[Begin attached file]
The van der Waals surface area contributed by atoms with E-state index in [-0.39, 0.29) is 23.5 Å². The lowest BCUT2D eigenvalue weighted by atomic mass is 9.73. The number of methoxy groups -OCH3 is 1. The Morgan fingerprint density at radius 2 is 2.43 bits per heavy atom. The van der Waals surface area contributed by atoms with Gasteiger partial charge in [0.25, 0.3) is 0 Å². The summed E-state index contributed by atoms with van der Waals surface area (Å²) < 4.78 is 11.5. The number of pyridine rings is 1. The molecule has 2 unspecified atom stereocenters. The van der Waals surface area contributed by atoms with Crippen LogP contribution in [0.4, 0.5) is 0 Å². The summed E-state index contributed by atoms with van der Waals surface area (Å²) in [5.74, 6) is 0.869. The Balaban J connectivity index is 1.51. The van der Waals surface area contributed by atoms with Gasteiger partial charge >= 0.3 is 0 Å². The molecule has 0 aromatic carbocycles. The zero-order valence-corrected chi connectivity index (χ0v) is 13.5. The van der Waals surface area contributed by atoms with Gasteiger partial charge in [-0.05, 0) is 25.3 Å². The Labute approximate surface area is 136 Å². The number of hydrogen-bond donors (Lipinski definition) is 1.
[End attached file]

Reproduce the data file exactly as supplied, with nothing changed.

The van der Waals surface area contributed by atoms with E-state index in [-0.39, 0.29) is 23.5 Å². The lowest BCUT2D eigenvalue weighted by atomic mass is 9.73. The number of methoxy groups -OCH3 is 1. The Morgan fingerprint density at radius 2 is 2.43 bits per heavy atom. The van der Waals surface area contributed by atoms with Gasteiger partial charge in [0.25, 0.3) is 0 Å². The summed E-state index contributed by atoms with van der Waals surface area (Å²) < 4.78 is 11.5. The number of pyridine rings is 1. The molecule has 2 unspecified atom stereocenters. The van der Waals surface area contributed by atoms with Crippen LogP contribution in [0.4, 0.5) is 0 Å². The summed E-state index contributed by atoms with van der Waals surface area (Å²) in [5.74, 6) is 0.869. The Balaban J connectivity index is 1.51. The van der Waals surface area contributed by atoms with Gasteiger partial charge >= 0.3 is 0 Å². The molecule has 0 aromatic carbocycles. The zero-order valence-corrected chi connectivity index (χ0v) is 13.5. The van der Waals surface area contributed by atoms with Gasteiger partial charge in [-0.05, 0) is 25.3 Å². The Labute approximate surface area is 136 Å². The number of hydrogen-bond donors (Lipinski definition) is 1.